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Japan logged a bigger-than-expected trade deficit of US$11.5 billion in May, hit by soaring energy costs and weakening demand from struggling Europe, official data showed on Wednesday.
A freighter (R) comes in to dock alongside a container wharf in Tokyo port. Japan logged a bigger-than-expected trade deficit of about $11.5 billion in May as the nation's energy costs soared, official data showed Wednesday. , Photo: AFP
The figures, which showed a 907.3-billion-yen shortfall in May from a year earlier, revealed that Japan had its first monthly trade deficit with the European Union since records started in 1979.
Demand from the continent, a major market for Japanese products, continues to suffer with Tokyo repeatedly warning that the eurozone debt crisis was the biggest risk for Japan's economy, the world's third largest.
Tokyo's trade deficit with the EU came to 11.1 billion yen in May, reversing a year-earlier surplus of 25.6 billion as exports of microchips and other electronic parts tumbled.
There was, however, contrasting news in the form of exports overall rising 10.0 percent to 5.23 trillion yen as shipments of automobiles and auto parts soared, mainly driven by demand in the United States.
"Europe's debt problem is affecting international trade," said Daiwa Institute of Research economist Satoshi Osanai, noting Europe-bound exports from the United States and China were also slowing.
"If the European situation worsens, trade figures would worsen further. We have to watch the European problem closely."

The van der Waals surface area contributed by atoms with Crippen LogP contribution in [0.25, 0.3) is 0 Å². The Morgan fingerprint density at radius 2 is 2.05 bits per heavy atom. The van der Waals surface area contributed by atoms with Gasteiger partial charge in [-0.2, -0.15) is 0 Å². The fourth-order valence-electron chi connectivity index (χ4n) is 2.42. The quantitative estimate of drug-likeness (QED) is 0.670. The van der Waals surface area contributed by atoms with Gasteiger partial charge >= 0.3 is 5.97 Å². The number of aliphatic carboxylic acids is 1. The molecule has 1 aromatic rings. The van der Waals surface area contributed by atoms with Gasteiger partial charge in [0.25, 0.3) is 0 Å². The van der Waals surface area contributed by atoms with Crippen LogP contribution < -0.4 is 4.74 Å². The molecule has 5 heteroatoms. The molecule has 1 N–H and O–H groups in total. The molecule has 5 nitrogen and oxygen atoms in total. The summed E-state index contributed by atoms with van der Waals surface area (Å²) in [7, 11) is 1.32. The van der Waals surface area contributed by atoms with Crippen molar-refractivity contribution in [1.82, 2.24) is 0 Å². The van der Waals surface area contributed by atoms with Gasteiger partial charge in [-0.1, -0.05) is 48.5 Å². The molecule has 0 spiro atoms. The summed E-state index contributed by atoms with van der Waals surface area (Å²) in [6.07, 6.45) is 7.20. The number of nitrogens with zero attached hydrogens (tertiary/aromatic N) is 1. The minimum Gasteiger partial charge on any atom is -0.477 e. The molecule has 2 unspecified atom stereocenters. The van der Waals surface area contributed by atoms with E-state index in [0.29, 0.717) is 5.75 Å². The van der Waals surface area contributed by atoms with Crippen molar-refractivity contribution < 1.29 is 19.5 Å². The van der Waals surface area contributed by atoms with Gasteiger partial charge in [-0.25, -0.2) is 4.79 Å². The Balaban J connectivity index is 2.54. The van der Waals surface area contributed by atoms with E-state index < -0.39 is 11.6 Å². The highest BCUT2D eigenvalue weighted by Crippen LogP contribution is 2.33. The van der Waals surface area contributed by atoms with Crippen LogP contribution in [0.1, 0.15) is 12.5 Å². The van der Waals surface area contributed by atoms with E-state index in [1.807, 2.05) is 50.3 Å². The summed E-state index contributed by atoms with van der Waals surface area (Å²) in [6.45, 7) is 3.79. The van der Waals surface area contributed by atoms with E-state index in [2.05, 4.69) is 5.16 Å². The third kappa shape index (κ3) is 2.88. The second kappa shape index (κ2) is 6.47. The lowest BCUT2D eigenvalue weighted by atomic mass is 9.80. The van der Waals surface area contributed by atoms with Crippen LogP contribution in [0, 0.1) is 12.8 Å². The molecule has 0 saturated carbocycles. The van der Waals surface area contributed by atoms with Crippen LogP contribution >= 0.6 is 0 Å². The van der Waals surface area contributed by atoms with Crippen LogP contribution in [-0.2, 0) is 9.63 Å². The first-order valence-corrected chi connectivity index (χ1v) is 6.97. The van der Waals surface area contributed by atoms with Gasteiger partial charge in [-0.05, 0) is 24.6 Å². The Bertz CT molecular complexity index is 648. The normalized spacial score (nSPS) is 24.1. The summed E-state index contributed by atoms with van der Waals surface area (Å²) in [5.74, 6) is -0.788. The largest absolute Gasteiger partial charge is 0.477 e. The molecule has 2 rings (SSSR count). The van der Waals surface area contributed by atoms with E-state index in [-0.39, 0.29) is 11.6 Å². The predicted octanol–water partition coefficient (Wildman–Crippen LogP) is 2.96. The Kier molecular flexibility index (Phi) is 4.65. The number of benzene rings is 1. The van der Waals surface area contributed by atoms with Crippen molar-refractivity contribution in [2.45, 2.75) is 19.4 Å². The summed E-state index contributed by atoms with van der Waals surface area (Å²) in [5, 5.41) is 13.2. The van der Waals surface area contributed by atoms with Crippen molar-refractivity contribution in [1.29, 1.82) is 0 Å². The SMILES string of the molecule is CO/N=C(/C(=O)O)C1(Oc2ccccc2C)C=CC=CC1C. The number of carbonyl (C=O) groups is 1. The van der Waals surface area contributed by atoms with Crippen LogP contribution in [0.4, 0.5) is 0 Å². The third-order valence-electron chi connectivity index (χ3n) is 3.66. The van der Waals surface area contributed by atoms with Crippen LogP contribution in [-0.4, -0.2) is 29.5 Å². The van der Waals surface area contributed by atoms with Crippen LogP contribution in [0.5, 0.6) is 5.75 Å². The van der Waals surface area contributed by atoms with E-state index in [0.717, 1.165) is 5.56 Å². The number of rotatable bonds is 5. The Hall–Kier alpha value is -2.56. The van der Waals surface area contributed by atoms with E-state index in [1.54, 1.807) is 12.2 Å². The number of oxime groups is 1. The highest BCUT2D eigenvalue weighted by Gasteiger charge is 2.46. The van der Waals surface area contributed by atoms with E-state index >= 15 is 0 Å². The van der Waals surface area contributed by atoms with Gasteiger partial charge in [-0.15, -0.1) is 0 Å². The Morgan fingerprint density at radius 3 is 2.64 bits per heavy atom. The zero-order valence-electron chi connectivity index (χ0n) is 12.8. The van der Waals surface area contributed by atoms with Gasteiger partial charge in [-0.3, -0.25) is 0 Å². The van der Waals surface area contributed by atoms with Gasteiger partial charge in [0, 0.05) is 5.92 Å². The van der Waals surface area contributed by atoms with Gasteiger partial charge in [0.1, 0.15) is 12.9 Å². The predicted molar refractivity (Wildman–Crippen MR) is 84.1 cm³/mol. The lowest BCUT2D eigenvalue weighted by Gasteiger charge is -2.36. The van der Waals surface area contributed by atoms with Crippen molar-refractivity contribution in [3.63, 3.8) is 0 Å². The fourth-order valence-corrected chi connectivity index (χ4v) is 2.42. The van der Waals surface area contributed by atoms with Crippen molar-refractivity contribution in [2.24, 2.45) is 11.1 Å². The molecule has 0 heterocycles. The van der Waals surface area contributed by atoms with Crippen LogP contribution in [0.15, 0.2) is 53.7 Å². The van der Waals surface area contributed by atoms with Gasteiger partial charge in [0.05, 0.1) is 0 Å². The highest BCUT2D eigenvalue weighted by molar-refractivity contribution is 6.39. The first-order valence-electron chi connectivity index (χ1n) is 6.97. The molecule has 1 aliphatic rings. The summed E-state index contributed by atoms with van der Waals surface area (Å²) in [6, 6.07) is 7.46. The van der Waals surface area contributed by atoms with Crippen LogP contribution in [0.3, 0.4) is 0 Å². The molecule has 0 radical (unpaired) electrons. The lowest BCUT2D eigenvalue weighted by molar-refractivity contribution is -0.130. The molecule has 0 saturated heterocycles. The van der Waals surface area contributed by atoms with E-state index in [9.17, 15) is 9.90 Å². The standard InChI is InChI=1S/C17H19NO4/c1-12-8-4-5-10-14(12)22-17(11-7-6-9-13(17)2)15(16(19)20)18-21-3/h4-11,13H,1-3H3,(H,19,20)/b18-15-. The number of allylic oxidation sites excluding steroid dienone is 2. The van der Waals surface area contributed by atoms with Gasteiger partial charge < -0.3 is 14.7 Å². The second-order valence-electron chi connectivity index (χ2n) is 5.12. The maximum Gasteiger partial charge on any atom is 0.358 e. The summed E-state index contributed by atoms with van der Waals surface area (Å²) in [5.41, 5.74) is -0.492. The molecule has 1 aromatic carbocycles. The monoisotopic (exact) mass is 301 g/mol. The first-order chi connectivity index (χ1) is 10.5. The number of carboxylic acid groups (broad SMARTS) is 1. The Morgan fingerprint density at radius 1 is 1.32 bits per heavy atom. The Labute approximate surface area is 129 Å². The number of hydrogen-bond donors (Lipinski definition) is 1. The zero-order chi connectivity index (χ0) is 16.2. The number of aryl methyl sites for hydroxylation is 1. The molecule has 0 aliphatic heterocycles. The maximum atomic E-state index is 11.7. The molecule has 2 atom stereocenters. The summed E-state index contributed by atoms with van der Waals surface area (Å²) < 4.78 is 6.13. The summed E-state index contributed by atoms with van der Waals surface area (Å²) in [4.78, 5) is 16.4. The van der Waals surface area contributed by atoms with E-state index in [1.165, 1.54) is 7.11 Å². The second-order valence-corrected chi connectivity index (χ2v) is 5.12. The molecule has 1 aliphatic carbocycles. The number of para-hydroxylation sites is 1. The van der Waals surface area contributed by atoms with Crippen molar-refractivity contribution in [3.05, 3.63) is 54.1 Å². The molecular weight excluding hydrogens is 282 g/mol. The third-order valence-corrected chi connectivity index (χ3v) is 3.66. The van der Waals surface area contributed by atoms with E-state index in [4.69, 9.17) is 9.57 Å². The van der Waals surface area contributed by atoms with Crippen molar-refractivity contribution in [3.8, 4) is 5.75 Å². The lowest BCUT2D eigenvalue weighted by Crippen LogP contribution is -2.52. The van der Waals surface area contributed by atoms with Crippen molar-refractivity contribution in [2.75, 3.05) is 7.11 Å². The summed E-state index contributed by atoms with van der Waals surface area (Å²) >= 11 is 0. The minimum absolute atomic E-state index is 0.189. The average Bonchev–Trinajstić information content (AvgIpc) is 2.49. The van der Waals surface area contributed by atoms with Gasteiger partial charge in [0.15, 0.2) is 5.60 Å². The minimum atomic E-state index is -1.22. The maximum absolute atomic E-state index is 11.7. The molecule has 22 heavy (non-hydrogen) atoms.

Japan's overall May trade deficit was a record for the month and 5.4 percent higher than the 860.7-billion-yen deficit in May 2011.
It was also well above the 520-billion-yen deficit expected by economists.
Overall, imports jumped 9.3 percent to 6.14-trillion yen from a year earlier, largely due to rising purchases of foreign oil and gas.
Japan is struggling to meet its energy needs, turning to pricey fossil fuel alternatives after its nuclear reactors were switched off in the wake of last year's atomic crisis at the Fukushima Daiichi plant.
Imports rose in volume as well as in value, as power companies stepped up fuel purchases to prepare for heavy summer demand.
"The bigger-than-expected deficit increases uncertainty", Osanai said.
"(But) considering it was a seasonal surge, we may not have to be overly pessimistic" about the fate of Japan's economy, he added.
Mizuho Research and Consulting senior economist Norio Miyagawa said Japan's trade balance "is likely to remain in a deficit at least for the rest of this fiscal year", which ends in March 2013.
"Imports will probably keep rising due to energy-related items, while any improvement in exports should remain subdued due to not-so-robust Asian and European economies," he told Dow Jones Newswires.
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